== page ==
14. For the most part, we did. While working we took very few vacations that involved travel. Two or three times we piggy-backed on my husbands business travel. We paid for our airfare but his was paid by the company. The hotel and his food was paid for so we stayed in the hotel with him for free and paid for our own food. Of course, activities were paid for by us. We were able to retire at age 55 and 53 so I don’t know if you consider that early. I would do it all over again. Being on a permanent vacation is much nicer than being on a one or two week trip and having to go back to work when we return home.

    • It sounds like you were still able to get out a bit though. I couldn’t imagine not travelling at all, ever until I retire. I like experiencing new things 🙂

  15. I gave up my vacation this year to save for some projects around the house and to pay off debt sooner but I dont think I would do it forever. Everyone needs a break and like you said it does not need to be expensive.

  16. I would not skip vacations. Life is to short and you are never guaranteed to make it until you retire. We choose to live in a smaller house and still save for retirement. Many of our friends are working to just pay bills and we choose to enjoy life.

  17. Bryce @ Save and Conquer says:

    I would not give up vacations now for an earlier retirement. We want to be able to share vacation time every year with our son, as he grows. He is 13 now. It won’t be long before he is off to college. It would take a LOT of money to get us to miss vacations with our son while he is growing up.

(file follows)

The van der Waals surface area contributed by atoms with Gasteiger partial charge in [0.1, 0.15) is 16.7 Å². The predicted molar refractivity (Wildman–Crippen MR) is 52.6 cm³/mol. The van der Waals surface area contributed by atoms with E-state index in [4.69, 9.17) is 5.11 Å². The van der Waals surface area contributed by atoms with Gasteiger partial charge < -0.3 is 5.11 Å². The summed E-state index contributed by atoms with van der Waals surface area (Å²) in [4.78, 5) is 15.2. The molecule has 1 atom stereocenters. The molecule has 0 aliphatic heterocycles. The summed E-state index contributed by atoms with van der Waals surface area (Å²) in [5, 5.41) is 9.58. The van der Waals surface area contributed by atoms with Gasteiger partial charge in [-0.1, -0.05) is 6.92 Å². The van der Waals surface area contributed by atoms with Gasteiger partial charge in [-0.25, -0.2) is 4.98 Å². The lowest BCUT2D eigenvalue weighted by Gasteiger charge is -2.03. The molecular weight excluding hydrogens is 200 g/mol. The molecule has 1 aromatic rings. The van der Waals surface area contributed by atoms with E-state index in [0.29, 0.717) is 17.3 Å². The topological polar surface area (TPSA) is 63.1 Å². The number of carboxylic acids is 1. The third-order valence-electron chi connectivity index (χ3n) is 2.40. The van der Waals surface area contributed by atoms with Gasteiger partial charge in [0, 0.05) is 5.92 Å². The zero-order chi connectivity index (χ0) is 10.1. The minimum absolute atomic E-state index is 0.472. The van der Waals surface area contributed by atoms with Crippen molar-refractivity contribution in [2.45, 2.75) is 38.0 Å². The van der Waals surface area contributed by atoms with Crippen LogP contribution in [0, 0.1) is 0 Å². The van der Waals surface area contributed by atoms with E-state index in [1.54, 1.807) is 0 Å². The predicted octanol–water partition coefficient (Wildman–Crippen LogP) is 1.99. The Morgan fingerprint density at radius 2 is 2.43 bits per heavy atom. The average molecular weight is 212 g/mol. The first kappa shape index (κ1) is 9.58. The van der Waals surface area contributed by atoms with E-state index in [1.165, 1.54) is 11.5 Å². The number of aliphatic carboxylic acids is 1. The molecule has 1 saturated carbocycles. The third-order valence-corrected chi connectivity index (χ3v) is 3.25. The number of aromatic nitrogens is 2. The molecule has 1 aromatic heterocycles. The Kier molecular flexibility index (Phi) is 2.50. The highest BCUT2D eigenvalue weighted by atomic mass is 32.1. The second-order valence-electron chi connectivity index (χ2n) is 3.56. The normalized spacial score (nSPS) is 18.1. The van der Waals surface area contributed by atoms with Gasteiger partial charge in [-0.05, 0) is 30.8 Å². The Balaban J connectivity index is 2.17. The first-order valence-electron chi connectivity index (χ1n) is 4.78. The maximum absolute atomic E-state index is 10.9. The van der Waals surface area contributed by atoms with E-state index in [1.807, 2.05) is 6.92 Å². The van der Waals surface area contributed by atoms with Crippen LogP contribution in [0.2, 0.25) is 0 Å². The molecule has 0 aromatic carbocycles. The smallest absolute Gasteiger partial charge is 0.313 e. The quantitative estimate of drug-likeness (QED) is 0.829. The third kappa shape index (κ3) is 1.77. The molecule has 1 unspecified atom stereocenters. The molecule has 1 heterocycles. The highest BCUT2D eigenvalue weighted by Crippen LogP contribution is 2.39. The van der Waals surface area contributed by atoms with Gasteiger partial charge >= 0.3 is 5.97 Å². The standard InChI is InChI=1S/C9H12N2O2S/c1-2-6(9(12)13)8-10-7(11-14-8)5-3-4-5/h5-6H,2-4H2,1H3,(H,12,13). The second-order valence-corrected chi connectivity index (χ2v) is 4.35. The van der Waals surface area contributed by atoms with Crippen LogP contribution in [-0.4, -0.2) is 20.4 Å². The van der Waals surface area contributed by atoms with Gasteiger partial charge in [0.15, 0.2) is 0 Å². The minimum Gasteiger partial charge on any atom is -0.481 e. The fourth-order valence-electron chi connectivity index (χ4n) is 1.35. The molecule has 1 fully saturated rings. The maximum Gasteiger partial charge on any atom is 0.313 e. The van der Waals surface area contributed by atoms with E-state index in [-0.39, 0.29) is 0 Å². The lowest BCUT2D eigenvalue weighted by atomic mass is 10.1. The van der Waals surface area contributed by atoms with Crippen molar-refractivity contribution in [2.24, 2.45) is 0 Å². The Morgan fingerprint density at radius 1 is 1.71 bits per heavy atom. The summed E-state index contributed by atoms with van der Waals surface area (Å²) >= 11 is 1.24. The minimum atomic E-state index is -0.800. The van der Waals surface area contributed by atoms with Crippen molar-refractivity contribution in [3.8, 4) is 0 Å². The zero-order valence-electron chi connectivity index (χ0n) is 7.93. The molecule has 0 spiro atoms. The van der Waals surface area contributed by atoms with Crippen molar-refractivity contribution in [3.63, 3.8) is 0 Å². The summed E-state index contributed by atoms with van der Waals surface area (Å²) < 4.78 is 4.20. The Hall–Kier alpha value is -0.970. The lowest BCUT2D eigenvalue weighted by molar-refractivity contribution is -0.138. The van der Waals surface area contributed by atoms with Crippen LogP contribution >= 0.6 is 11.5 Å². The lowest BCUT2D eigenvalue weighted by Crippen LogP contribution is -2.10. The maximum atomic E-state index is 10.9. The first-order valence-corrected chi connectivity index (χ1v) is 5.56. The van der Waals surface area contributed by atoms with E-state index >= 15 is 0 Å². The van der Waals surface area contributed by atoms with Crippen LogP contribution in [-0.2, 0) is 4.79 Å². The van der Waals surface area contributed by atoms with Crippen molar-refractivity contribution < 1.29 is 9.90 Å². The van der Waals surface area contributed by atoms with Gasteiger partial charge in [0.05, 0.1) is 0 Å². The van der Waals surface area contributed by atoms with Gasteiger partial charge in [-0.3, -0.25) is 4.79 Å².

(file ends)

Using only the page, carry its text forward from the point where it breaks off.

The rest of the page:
18. I believe in living life not delaying life until you’re unable to move due to older age and ailments. Vacations are important and us Americans do not have proper vacations to help us reboot. We just work, spend, work, spend and complain we don’t have the money for vacations.

  19. Coming late to the game here.

    It really kind of depends. I think everyone needs vacations to “recharge”. But it depends on how you define a vacation. We all need time to recharge. It seems silly to me to spend MORE money recharging than you actually make at work in a week. (So, you’d earn $1000 from a week of work, but you spend $2000 on a vacation. Wouldn’t it be better to just work less and spend less?)

    But recharging doesn’t have to be expensive. The important thing is to unplug and take off work. It can be puttering around the house for a week, going camping for a few nights.

    I’m not against expensive vacations. I’ve had my share of trips to Hawaii. However, as I’ve gotten older and had children, my perspective has changed. Traveling with a one or two year old (or 3-4 year old) is HARD WORK. Nothing is child-proofed and you have to be totally ON. While I did travel to Hawaii with my older son, we outnumbered him. Now we have two children, and I cannot imagine spending $5000-6000 for a week in Hawaii, when it is so stressful getting there, chasing a toddler, etc.